Gulf dreams turn nightmare: remittance-fuelled model in jeopardy

Written by M Sarita Varma | Thiruvananthapuram | Updated: Mar 1 2009, 06:30am hrs
Madhavan Sureshkumar, shouldering the responsibility of his sisters wedding in Vilappilsala, a village near Keralas capital Thiruvananthapuram, had prepared his kin that his Dubai-based employer may not spare him leaves to attend the function. So, surprise did not bloom to broad smiles in January, when the brother busybody-in-Gulf turned up to bless the couple. Sureshkumar, a 39-year old who always lacked time to get married, can now heartily look for a bride willing to partner a jobless Gulf returnee. With the global slowdown knocking on the doors, his Arab boss, a consumer durables dealer, was only too quick to grab the leave request opportunity to give the assistant manager a goodbye from the deserted Flat TV sales floor.

My only comfort is the reasonable pile of earnings from 19 years in assorted jobs in Gulf. But many friends, who came recently for construction jobs and were laid off, are in trouble, says Sureshkumar. Matchmakers, earlier queuing up to offer Sureshkumar a bride, now seem to have vanished into thin air.

Sureshkumars case is not a sporadic one. His story is becoming common as the heat of recession is spreading all over the world, including Gulf countries.

Today, there is no more gloating over 15 lakh-odd expats carving out a new Kerala like what Chinese expats in Hong Kong did in terms of development in their home country. Instead, there is fear that with oil prices crashing to $35 per barrel, cash flows for construction projects in Gulf will dry up.

Eventually, manpower exports could amount to import of distress, according to Economic Review-2008, brought out by Kerala State Planning Board. The board, headed by JNU professor Prabhat Patnaik, says the situation in Gulf will dry up the remittance inflows and accelerate reverse migration.

Even an estimate by Kerala Manpower Exporters Association puts the returnee dimension in next few months to five lakh workers.

The remittances-fuelled Kerala development model, which was once a much-debated subject at many United Nations development forums, is in jeopardy today. The state, which once contributed Rs 35,000-crore, almost half of Indias remittances, and where one in every five household has a close relative working abroad, is gearing up to face the situation.

Kerala finance minister TM Thomas Isaac, whose kin are spread around the globe, is all eyes on the return-stream of migrants, in more ways than one. The state government has fenced up a Rs 100-crore corpus through its industrial credit outfit to walk those displaced from Gulf jobs up the homeward entrepreneur path.

One, the speeding remittances could take a sudden brake, after a time-lag. Two, the demand shrink on the state economy due to the collapse in Gulf money-led consumption appetite is a challenge, says Isaac.

However, Centre for Development Studies (CDS), which is coming out with a report next week, suggests that the `exodus is overstated. The Arabian nightmare is probably one that isnt, says S Irudayarajan, head, migration research, CDS, Thiruvananthapuram. The financial crisis in Gulf could even out in about six months, if you look at the previous history of such Gulf meltdowns, he adds.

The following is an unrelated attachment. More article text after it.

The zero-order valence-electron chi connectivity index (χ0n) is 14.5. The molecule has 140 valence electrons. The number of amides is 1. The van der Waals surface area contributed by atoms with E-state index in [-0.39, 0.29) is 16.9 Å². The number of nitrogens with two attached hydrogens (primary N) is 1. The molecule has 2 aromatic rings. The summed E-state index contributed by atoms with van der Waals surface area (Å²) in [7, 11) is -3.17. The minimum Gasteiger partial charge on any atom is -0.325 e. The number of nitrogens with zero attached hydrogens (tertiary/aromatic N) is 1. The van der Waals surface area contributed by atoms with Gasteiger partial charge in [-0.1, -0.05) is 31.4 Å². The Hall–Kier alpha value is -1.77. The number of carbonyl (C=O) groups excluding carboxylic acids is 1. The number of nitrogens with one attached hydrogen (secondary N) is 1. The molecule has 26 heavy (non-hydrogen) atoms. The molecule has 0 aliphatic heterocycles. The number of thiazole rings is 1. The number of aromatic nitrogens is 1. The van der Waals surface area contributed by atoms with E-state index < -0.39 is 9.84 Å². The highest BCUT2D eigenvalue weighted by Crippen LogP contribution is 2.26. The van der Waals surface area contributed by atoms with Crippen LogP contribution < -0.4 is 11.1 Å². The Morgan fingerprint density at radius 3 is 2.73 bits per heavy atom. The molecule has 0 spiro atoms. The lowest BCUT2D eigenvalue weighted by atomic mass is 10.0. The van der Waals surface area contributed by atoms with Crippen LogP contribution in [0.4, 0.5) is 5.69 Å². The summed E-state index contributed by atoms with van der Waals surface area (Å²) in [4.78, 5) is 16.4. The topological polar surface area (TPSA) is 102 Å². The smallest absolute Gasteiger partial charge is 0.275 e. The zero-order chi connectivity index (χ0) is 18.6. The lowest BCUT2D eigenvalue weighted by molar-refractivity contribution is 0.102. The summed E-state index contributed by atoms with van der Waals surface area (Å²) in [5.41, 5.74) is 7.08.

After a survey among 15,000 households at 300 locations in Kerala between June and December 2008, CDS projects that from an annual reverse migration of six lakh in 1993 and eight lakh in 2008, the reverse migration in 2009 could end up at nine lakh, which is dubbed `moderate.

A moderate rate of reverse migration is healthy for any labour-short economy, says Irudayarajan. Kerala had also been running scarce of able-bodied youth for manning her paddy fields, pepper vines and cardomom hills, because of the opportunity-window in six Gulf countries.

A scribe, employed in a West Asian newspaper says on condition of anonymity, that unskilled workers are fast falling out of work in Gulf shores, since big construction projects have petered out. Sea-reclamation projects in Dubai is held in abeyance and as many as 1,000 Indian village divers working on the Dubais sea-reclamation projects are already back, cooling their heels at the fishing village in Shaktikulangara, near the Kollam town.

A spurt in admission inquiries in schools in Kerala does indicate the anxiety of middle-class breadwinners to send their families back home to safety. The unprecedented avalanche of Gulf remittances to Kerala banks in recent times could also be indicative of the fear psychosis . SLBC statistics point to NRI deposits in Kerala banks fermenting to Rs 35,000 crore, up by Rs 6,000 crore, over March 2008. The CDS study projects that this will touch Rs 38,492 by 2009-end.

Reverse migration

Economic Review-2008 says manpower exports could amount to import of distress

CDS projects that the reverse migration in 2009 could end up at nine lakh

1,000 Kerala village divers working on Dubais sea-reclamation projects are already back

The Dubai govt had been gradually tightening immigration laws and thinning down salaries